I listen to the radio a lot, a great deal more than I watch television and it is great to listen to while knitting. My two staple radio choices are BBC Radio 4 and BBC Radio 4 Extra. I was practically raised on Radio 4 and I have listened to Radio 4 Extra, or BBC 7 as it then was, since its first night of broadcasting. Even now I can remember sitting on a chair in the dining room sitting right by my dad's then very new digital radio, listening intently and rediscovering Hancock's Half Hour. Therefore I thought it might be good to recommend a couple of the things I've enjoyed lately on the radio, as you can listen to the BBC radio player anywhere in the world, for free, what luxury!
Having said all that about Radios 4 and 4 Extra, I shall now make my first recommendation from Radio 3 (the BBC's classical music station): The John Wilson Orchestra Prom, Kiss Me Kate. This orchestra specialises in mid 20th century musicals and associated music and their annual prom has become my favourite. Although it may not be "high brow" music, it is full of joy, fun and done to an extraordinary standard, Kiss Me Kate swept me through a Sunday afternoon while I knitted the foot of a sock. You have another three weeks or so to listen, then the filmed version will be on television at Christmas - I went and checked!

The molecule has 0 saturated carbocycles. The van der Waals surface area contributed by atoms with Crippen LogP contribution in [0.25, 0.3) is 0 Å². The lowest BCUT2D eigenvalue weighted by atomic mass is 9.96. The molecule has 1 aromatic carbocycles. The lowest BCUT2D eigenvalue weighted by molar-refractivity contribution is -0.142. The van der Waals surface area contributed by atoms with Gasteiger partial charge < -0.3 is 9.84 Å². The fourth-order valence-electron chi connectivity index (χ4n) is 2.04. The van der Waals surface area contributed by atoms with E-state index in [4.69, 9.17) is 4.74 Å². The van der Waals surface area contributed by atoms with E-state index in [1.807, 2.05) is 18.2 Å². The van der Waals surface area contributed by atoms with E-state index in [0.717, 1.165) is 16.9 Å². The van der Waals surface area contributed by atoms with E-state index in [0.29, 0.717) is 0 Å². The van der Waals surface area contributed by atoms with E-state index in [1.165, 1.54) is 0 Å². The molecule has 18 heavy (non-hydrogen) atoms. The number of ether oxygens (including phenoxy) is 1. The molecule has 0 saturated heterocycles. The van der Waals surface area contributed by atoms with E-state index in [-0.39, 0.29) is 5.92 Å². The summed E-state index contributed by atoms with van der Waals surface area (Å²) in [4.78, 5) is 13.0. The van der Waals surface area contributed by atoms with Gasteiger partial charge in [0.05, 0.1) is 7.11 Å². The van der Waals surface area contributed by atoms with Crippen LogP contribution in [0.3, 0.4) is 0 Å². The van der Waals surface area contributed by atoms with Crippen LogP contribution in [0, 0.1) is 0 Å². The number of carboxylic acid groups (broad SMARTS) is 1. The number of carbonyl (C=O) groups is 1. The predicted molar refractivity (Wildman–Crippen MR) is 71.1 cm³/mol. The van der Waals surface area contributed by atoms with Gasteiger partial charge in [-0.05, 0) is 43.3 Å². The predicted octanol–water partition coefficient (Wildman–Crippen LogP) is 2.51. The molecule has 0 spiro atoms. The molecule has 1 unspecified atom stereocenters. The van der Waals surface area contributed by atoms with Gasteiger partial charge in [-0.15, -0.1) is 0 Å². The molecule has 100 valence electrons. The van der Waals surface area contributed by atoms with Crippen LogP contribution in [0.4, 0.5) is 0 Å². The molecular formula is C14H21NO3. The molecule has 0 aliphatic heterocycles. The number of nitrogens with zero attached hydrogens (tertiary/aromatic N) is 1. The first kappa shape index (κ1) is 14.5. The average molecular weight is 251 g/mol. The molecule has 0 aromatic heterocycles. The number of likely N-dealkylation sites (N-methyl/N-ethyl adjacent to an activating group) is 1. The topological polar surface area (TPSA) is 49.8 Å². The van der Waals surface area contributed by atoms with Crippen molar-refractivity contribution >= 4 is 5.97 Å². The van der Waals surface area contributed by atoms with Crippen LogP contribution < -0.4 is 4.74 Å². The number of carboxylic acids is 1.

Next we definitely are going high brow, with T S Eliot's poem The Wasteland. I recently bought a copy of his poems as part of an effort to get to know more poetry and I cannot say I understood it, indeed I still would not say I fully understood it, but listening to it has helped a bit. In particular having two voices, Jeremy Irons and Dame Eileen Atkins, reading the poem helped to underline that it is not supposed to have a meaning as a whole. By which I mean, it does not begin at point A and end at point B having been on a descriptive or narrative journey along the way, but that it creates its whole out of a series of impressions. I found the best way to think of the poem was as a series of thoughts wandering through the poet's mind as he tried to make sense of the world after the First World War. The reading is a delight in itself and I am pleased to see that it is still there for another three weeks so that I can have another crack at it, though I live in hope of a CD or download becoming available of this and Jeremy Irons' reading of Eliot's Four Quartets.
Staying with the First World War, the last recommendation for now is Home Front, an epic project Radio 4 have started this week, a drama with an episode set on this day one hundred years before. The first two episodes have been very well produced, although they possibly need to watch their idiom, one or two expressions did not sit quite with the period and I already feel that I have learnt something more of the home front experience.
What are your favourites?